How To Make $500 An Hour Doing Taxes

Last Updated Jan 7, 2010 1:38 PM EST

While nobody likes doing taxes, you could rack up anywhere from $300 to $500 an hour for your efforts. That might get you motivated.

Consider these items:

401(k). Most people are not maximizing the tax deductions available from their 401(k) each year. In 2010, you can contribute up to $16,500, and if you're 50 or over you can go as high as $22,000. Let's say you decide to increase your contribution by $3,000 this year. It takes about 30 minutes to either complete the forms from HR or go online and revise your contribution formula. If you're in the 30% income tax bracket, that will save you $900 for the year in taxes, which is a rate of $1,800 an hour for your time. Pretty good pay.
  • Not to mention the $900 you'll save every year thereafter from the increased contributions, plus all the income tax deferrals you'll get on your investment returns between now and when you retire.
Roth Accounts. With the Roth, you don't get a current deduction, but you get tax-free growth on the money forever. Let's assume you're a younger worker and qualify for a Roth IRA. It takes about an hour and a half to get the forms, fill them out, send them in and make your contribution. But if you put $5,000 into the Roth IRA at age 25 and it grows at 7.5% a year through age 65, it would be worth about $90,000. Since you contributed $5,000, that means you avoided income tax on $85,000. Assuming a 30% tax bracket, that saves you about $25,500 in taxes. Not bad for an hour and a half of work. Now, there are some time value of money items to consider in this example, but you're basically well compensated for your efforts.
  • The same analysis applies if you have a Roth 401(k) feature available at work.
Flexible Spending Accounts. If you have an FSA at work, with about two hours of effort, you could easily save $500 or more. First, you have to fill out the form that you got from HR to contribute to the FSA, and that takes about 15 minutes. Then, remember to run all your out-of-pocket medical costs through the FSA and submit your receipts. Let's say that takes another hour and a half for the year. Well, if you contribute $1,500 to the FSA, and are in the 30% bracket, that's about $450 of savings, or $225 an hour for your efforts.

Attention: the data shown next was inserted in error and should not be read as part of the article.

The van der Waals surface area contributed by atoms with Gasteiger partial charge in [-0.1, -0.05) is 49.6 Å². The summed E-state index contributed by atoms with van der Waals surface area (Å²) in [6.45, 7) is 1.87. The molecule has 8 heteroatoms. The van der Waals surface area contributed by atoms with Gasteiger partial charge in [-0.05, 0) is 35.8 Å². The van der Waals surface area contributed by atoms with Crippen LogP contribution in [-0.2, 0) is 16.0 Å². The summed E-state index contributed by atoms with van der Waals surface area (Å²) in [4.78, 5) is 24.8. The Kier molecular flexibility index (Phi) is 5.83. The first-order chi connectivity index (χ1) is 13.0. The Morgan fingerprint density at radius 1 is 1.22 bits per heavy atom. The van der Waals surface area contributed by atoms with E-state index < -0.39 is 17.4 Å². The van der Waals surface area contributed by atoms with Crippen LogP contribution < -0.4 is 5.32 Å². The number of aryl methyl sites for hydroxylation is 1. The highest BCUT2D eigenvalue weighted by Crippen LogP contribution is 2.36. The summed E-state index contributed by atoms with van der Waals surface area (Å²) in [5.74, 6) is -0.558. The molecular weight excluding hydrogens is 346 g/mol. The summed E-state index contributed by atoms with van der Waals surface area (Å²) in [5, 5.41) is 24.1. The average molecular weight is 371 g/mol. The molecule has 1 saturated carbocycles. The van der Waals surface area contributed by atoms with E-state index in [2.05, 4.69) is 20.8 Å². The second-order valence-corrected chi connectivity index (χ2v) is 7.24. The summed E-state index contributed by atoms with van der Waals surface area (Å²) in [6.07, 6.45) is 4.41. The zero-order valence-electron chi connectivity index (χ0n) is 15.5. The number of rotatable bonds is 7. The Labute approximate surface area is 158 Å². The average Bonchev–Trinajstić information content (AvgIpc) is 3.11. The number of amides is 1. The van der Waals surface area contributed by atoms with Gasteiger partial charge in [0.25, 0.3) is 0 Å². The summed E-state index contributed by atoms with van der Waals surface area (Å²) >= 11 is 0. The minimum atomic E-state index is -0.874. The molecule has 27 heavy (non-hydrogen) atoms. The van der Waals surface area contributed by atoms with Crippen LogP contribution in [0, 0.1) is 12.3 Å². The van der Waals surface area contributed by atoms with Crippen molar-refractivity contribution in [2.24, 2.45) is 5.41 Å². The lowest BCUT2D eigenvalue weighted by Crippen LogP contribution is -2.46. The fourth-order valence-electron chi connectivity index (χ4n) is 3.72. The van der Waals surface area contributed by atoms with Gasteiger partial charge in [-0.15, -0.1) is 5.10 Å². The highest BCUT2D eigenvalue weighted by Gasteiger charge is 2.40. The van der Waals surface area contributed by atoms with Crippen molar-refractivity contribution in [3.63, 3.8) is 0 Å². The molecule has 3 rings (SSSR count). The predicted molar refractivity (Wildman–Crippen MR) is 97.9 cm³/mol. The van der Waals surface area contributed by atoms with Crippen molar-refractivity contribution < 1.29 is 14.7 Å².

Charitable Contributions. Unless you're really organized, you probably aren't sure how much you contributed to charity last year. But, if you spend an hour going through your check book and credit card statements, you'll probably discover a number of contributions you made for the year that you didn't remember. If you found $500 of contributions, and you're in the 30% tax bracket, you'd save $150 in taxes for your efforts.

Tax Loss Harvesting. While people often do this at the end of the year, you can do tax loss harvesting at any time (see my previous post). If you have capital losses but no capital gains, you can still offset $3,000 of ordinary income with losses from your taxable investments. It will probably take about an hour to look through your holdings, decide what to sell and place the trades. But if you're in the 30% income tax bracket, it'll save you $900 of taxes for an hour's worth of work.
  • And if you have capital gains that you can offset with losses, then you can save even more. Assume you had $10,000 of gains that you could partially offset with $5,000 of capital losses. With the combined federal and state tax rate for capital gains, you're probably paying 20%; so you would save 20% of $5,000 in taxes, or $1,000.
SEP Account. If you happen to have self employment income, in addition to your regular wages, you may be able to do a SEP IRA contribution on top of whatever you contribute to your 401(k) at work. The SEP contribution is roughly equal to 20% of whatever you earned in self-employment income. Assume you earned $15,000, that means you could contribute about $3,000 to the SEP, which again would save you about $900 in taxes if you're in the 30% bracket.
  • You could also consider a solo 401(k), which could provide a deduction of up to $16,500 (or $22,000 if 50 or over), if you have at least that much in self employment earnings. It probably takes three hours to get a solo 401(k) organized, but it could save you $5,000 or more in taxes. Wow, that's about $1,600 an hour.
There are lots of ways to save taxes if you're diligent. It's not much fun (I have a tax degree and don't even like doing it), but the pay is pretty good.

Bottom line. If I asked you whether you want to do some taxes this weekend, you'd probably say no. But if I asked you whether you'd be willing to do them for $500 an hour, I bet you'd say yes.

As with all tax matters, consult your individual tax advisor prior to making any tax decisions.

Learn More: Want to learn about a new way to manage your personal finances and prepare for retirement, consider my new book Your Money Ratios: 8 Simple Tools For Financial Security, available in bookstores and at amazon.com
Your Money Ratios
  • Charlie Farrell

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